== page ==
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The Shock & Horror!

Discussion in 'Country Living' started by Keith, Jan 3, 2017.

  1. Keith

    Keith Active Member

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    [​IMG]
    My wife reminded me this morning of some Japanese exchange students who visited here some years ago. They were staying with a school teacher in the city & via my sons asked if she could bring these students out to experience the bush. Their first shock & horror was seeing the animal skulls that myself & my sons had posted on tree stumps & tree limbs alongside our dirt track to the house. After that though they were appalled at the number of bugs & creepy crawlies around the place. Flys sent them into fits, as did bees. It makes me wonder just how many city people would react like this if they were driven out of the city.
    Keith.
     
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  2. lonewolf

    lonewolf Site Manager Staff Member

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    that's if they got that far, there seems to be this attitude that "all that animal muck, we might get a disease!!".
     
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  3. Brownbear

    Brownbear Active Member

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    Please guys remember that 90% of farm workers live in, and commute from, the towns thanks to rich folks buying up the country housing stock. Many in the city are country folk forced there for work, so let's not be too derisive of those that live in towns and cities.
     
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  4. lonewolf

    lonewolf Site Manager Staff Member

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    not around here they don't. farm work dosent pay that well and its hard work.
    farms in this area are either one man bands/family farms(like my wife's chiropodist!!) or they hire in Eastern Europeans, i cant say for other area's, may be in other areas city folk do farm work(they didn't when i lived in Plymouth) but usually city work is better paid than farm work...and shorter hours too!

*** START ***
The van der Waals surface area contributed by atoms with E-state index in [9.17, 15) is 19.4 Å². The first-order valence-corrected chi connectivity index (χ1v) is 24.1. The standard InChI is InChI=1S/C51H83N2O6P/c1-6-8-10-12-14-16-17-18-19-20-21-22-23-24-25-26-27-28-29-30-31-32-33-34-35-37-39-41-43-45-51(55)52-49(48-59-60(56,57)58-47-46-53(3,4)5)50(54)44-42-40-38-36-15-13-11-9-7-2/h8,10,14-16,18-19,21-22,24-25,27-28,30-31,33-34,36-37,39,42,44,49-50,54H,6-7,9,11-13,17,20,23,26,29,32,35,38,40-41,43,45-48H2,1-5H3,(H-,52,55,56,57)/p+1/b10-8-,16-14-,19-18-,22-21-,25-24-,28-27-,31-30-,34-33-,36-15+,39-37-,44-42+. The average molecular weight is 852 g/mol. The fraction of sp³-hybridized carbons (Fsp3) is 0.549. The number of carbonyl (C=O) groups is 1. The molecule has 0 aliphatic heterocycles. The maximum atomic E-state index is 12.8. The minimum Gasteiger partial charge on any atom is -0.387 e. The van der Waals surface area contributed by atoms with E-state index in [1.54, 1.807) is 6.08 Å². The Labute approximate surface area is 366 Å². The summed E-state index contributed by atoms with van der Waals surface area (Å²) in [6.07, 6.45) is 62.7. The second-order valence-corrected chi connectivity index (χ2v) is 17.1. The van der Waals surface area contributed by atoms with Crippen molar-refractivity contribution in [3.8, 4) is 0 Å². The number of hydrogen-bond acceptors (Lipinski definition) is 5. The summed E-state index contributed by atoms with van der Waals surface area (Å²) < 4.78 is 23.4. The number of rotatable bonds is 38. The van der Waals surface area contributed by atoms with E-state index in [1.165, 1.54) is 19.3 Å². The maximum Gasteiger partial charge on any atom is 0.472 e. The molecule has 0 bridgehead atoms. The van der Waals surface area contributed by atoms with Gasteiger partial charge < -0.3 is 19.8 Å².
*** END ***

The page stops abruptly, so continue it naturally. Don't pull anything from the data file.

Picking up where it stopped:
Last edited: Jan 4, 2017
  5. Prime

    Prime Active Member

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    Completely agree - Not everyone WANTS to live in a town / city so maybe it would be a good idea for the few for some people here to drop the 'Townies = Negative' divide that seems to be underlined by a few.
     
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  6. Keith

    Keith Active Member

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    I was not rubbishing the city folk, I was simply very surprised to see that sort of reaction & wondered how many people might be affected in the same manner.
    These people were from Japan, so they were seeing a whole different environment I daresay, but then we are for ever hearing about city people knowing nothing about how food is produced. Farming here may be different from the UK & the USA.
    Keith.
     
  7. lonewolf

    lonewolf Site Manager Staff Member

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    not that much different Keith, most people that live in cities if not large towns have the city attitude when it comes to the countryside and farming, most have no clue where their food comes from, nor do they care, as long as it in the supermarket when they want it. some may drive through the countryside and call it "quaint" and "cute" but most have no concept of the work it takes to get it looking like that, they just think it is. the amount of times-even on prepper forums- I have tried to explain how nature grows and how quickly stuff will become overgrown post collapse without people to manage it, but to no avail.
    most people would not want to be a farmer, 12 hour days are normal and 7 days a week, in the summer 14 and 15 hour days are not unusual for some. I think the average age for a farmer is around 60 and many are still working in their 80s.
     
    Last edited: Jan 5, 2017
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  8. Prime

    Prime Active Member

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    You know the veracity of this statement how? How many people from the city have you personally interviewed?

    I do find these blanket personal statements and opinions a bit blinkered to be honest and seemingly intend to want to pass them off as fact - which they are not.

    I'm not a Town / City person myself , never have been and never really intend to. However seemingly wishing to want to dislike town people by such blanket remarks simply because they are Town or city people seems to offer no objective purpose at all.

    It would be much alike me suggesting all Country folk are backwater inbred's with a lack of education or civility.
     
  9. Keith

    Keith Active Member